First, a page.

Bibb House Museum Reunion
Russellville is home to the SEEK Museum at Bibb House, a museum that chronicles, as the acronym reflects, Struggles for Emancipation and Equality in Kentucky. The Bibb House itself is an artifact of America’s history of slavery.
“Even though it’s a beautiful home, has interesting architecture, had some nice furnishings, those things are so minimal compared to the real story of what happened here,” says Gran Clark of Historic Russellville, Inc. “That was the story of enslavement and emancipation.”
The house was built in the 1810s by Major Richard Bibb for his second wife, says Michael Morrow of the SEEK Museum.
“By 1815 until his death in 1839, he ran it as what you would call an urban plantation,” says Morrow. “He had slaves here. He had gardeners, he had blacksmiths, he had people here who kept the plantation functioning.”
Clark says that Bibb owned slaves for nearly his entire life, beginning in 1769 when he inherited enslaved people owned by his father. Although he was believed to hold abolitionist views, Bibb didn’t free his own slaves during his lifetime.
“He was deeply religious. Was, by family folklore, always anti-slavery,” says Clark. “But it wasn’t until 1839 when he died that he actually freed his slaves. So you’ve got a span of 70 years where we feel like there was this internal struggle between what kind of person he was and what kind of person he wanted to be.”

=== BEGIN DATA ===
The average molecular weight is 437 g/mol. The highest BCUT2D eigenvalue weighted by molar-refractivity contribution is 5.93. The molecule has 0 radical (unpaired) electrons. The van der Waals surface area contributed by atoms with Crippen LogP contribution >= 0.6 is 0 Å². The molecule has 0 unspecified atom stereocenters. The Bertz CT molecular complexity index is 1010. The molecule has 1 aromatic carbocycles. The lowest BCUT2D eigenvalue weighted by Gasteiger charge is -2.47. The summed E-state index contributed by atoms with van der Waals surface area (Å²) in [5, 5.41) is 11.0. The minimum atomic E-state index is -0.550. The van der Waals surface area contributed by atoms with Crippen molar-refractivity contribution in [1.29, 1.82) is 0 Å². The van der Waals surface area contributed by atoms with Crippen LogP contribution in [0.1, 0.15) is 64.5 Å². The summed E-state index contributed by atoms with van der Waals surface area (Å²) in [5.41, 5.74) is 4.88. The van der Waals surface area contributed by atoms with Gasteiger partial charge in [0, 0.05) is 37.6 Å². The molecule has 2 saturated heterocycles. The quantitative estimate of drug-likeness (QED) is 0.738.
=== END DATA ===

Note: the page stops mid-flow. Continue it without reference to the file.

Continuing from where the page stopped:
Bibb arranged to have his slaves given their freedom upon his death.
“He freed 65 slaves,” says Morrow. “He gave them $5,000. He gave them land, farming implements and everything.”
Most of those freed people stayed in the area and worked to build lives in a country that continued to oppress them despite their “free” status.
“They lived on that property, but they actually didn’t receive a deed until over 40 years later,” says Clark. “It was the 1880s before that deed was given to them. Many of them had already died. They had a difficult time being free people in a world with slavery.”
The freed people from the Bibb plantation took the Bibb name. Morrow was able to track ancestry and descendants of Maj. Bibb and of the people he kept as slaves, and the SEEK Museum recently hosted a kind of family reunion that brought the Bibb descendants together.
“The event is to visit where our ancestors were enslaved,” says reunion attendee Tierney Bibbs Anderson. “I’ve been in [the house] and it’s brought up a lot of mixed emotions. It’s not about being angry. It’s about knowing who you are and using who you are to know where you’re going.”
“Last year, I had my mom and dad do an Ancestry DNA test,” says Marvin Vaughn, a Bibb descendant. “Just this past April or March, we got a letter from Michael Morrow telling us that there’s going to be a reunion, and the potential of finding what would be our ‘white’ side of the family.”
The reunion opened up conversations about a painful component of America’s history, and Morrow says the event created some important connections.
“We had tables out in the yard,” says Morrow. “That’s where we were eating, and that’s where everybody was at. It rained, and it forced everybody into the house. Then they got to talking with each other. When the rain was over, it seemed like the whole atmosphere changed. And things just came together.”
This segment is part of Kentucky Life season 25, episode 11. Watch the full episode.